NewsPinellas County


Roommate of St. Pete terror suspect arrested for throwing Molotov cocktail

Posted at 8:44 PM, Aug 26, 2020
and last updated 2020-08-26 23:38:35-04

ST. PETERSBURG, Fla. — A former FBI agent is giving ABC Action News insight into the case of an accused terror suspect from Tampa Bay.

After scouting St. Pete Police Headquarters from “high vantage points,” court documents say Abraham Quraishi parked his car next to police barricades during a protest on June 3.

Inside his car, police say, was a Molotov cocktail.

RELATED: St. Pete protester caught with Molotov cocktail, loaded gun, police say

“If they hadn’t caught this person when they did, he could have escalated very quickly into things that he already had the means and the motive and the opportunity to use,” said Bryanna Fox, a former FBI agent who now teaches criminal psychology at the University of South Florida.

ABC Action News was first to report that Quraishi now faces several charges, including terrorist activity and inciting a riot.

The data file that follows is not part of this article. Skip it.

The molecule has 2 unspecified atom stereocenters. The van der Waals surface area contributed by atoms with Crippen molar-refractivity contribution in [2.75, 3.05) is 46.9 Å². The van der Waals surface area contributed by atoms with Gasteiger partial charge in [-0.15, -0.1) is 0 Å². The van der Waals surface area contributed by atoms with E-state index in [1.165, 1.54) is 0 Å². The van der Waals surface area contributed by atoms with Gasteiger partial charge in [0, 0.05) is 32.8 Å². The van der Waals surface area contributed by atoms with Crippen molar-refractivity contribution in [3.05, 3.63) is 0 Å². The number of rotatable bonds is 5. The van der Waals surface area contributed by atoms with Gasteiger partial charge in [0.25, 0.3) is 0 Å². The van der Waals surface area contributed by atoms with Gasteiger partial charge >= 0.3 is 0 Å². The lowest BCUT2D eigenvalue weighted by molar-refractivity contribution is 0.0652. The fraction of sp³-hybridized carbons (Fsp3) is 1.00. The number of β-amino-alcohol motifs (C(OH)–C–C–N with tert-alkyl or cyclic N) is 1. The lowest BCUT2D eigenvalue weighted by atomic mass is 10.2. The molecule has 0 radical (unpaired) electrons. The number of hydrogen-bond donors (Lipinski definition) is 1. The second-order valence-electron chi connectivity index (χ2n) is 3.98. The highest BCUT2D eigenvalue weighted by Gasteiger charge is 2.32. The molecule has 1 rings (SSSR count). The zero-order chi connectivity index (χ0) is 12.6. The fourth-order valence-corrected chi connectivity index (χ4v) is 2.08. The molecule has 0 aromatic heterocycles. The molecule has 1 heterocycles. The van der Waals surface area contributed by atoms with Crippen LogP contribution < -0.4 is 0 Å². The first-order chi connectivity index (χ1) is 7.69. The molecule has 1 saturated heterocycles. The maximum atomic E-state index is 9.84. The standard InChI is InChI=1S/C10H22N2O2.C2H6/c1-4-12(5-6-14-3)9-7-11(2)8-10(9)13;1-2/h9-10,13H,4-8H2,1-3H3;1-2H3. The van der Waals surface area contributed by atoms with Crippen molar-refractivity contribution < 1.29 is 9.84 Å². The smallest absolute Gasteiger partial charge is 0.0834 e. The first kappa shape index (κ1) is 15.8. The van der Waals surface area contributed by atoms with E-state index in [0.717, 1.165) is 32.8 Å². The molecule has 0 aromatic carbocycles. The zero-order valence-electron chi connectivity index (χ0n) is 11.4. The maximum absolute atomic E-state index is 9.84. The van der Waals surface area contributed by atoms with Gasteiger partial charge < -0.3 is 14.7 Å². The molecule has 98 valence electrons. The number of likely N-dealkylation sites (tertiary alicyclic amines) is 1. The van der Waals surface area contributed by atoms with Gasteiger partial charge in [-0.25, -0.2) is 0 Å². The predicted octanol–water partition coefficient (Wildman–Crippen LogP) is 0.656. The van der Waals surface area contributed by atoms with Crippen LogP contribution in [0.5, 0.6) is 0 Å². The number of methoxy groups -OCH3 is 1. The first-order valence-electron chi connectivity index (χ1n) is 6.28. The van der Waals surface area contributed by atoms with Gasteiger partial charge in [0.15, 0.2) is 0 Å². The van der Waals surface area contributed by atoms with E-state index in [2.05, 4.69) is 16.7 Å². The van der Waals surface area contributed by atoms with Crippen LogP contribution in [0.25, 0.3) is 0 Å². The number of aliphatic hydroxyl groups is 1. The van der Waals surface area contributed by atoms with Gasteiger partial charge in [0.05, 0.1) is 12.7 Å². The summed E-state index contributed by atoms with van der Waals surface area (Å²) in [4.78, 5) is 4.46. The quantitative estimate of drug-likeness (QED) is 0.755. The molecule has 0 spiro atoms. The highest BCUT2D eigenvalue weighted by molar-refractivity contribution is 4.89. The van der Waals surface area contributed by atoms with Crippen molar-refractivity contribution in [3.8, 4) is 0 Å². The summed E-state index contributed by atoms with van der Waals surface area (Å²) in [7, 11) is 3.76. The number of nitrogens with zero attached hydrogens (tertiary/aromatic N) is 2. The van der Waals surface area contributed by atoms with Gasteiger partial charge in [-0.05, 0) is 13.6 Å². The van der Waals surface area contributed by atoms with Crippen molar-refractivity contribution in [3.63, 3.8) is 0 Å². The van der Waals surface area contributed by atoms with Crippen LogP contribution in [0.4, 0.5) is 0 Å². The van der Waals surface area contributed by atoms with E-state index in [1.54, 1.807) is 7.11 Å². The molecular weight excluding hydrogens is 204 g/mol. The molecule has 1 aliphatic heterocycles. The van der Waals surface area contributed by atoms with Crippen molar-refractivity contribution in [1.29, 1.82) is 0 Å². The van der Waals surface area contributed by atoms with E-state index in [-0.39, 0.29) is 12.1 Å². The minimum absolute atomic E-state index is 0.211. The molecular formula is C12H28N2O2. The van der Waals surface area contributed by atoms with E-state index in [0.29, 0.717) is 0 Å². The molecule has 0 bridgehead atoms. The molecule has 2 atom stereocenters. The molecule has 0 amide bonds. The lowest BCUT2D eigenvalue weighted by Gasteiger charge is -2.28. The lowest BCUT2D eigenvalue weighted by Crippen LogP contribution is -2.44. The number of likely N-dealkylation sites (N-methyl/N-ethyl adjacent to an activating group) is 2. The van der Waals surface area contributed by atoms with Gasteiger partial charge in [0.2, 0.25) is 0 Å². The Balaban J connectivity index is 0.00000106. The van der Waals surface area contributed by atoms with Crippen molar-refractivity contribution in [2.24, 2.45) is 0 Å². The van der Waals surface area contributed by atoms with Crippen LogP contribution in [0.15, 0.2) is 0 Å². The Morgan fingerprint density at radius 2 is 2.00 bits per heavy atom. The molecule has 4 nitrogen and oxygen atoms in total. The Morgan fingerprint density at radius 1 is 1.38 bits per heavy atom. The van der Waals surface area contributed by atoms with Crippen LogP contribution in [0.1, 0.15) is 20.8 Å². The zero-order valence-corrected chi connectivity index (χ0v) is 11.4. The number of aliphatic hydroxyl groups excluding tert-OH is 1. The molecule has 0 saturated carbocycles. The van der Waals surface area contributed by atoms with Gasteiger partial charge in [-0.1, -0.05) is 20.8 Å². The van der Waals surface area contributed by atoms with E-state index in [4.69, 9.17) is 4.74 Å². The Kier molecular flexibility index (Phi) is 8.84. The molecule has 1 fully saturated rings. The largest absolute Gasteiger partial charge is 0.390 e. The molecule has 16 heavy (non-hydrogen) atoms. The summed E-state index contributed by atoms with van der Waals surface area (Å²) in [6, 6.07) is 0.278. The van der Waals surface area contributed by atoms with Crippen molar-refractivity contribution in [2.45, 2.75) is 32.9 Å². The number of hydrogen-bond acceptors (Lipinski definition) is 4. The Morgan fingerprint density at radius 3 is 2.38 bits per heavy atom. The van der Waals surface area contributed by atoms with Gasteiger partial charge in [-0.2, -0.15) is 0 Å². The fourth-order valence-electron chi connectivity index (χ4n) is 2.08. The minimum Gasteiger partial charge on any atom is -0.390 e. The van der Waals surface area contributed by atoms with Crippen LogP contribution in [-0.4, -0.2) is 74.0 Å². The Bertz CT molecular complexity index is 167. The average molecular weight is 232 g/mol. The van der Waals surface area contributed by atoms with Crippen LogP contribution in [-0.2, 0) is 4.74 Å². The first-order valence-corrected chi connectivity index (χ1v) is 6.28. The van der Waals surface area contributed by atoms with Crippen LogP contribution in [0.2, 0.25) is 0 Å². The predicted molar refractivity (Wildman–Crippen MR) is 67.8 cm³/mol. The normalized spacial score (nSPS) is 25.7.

The death of George Floyd has sparked months-long demonstrations across Tampa Bay. Local law enforcement leaders have warned of “bad actors” infiltrating otherwise peaceful protests.

“It does sound like he fits the mold of this bad actor where he was almost looking for a reason to act out violently, looking for a cover, looking for some mechanism so he could do the thing he already wanted to do and these protests seemed like the opportune situation,” said Fox.

Investigators believe Quraishi was not acting alone.

St. Pete Police officers arrested Quraishi’s roommate, Seanfrancis Ziegenbein, last week for making or discharging a destructive device.

According to court records, Ziegenbein was identified on video holding a lit Molotov cocktail, then throwing it in the parking lot of Vertical Ventures in St. Petersburg.

The homemade bottle bomb was later discovered by the business owner.

He stated it was a beer bottle with a substance that smelled like lighter fluid/accelerant and burnt cloth wick.

“Because they share an ideology, not only do they find each other, they can talk, but they often build upon each other. So one person will say, ‘hey, we should do this.’ And another person one-ups them,” said Fox.

Fox said since this case centers on terrorist activity, federal agents will likely join the investigation

A Tampa attorney representing both defendants told ABC Action News he is not commenting on the charges.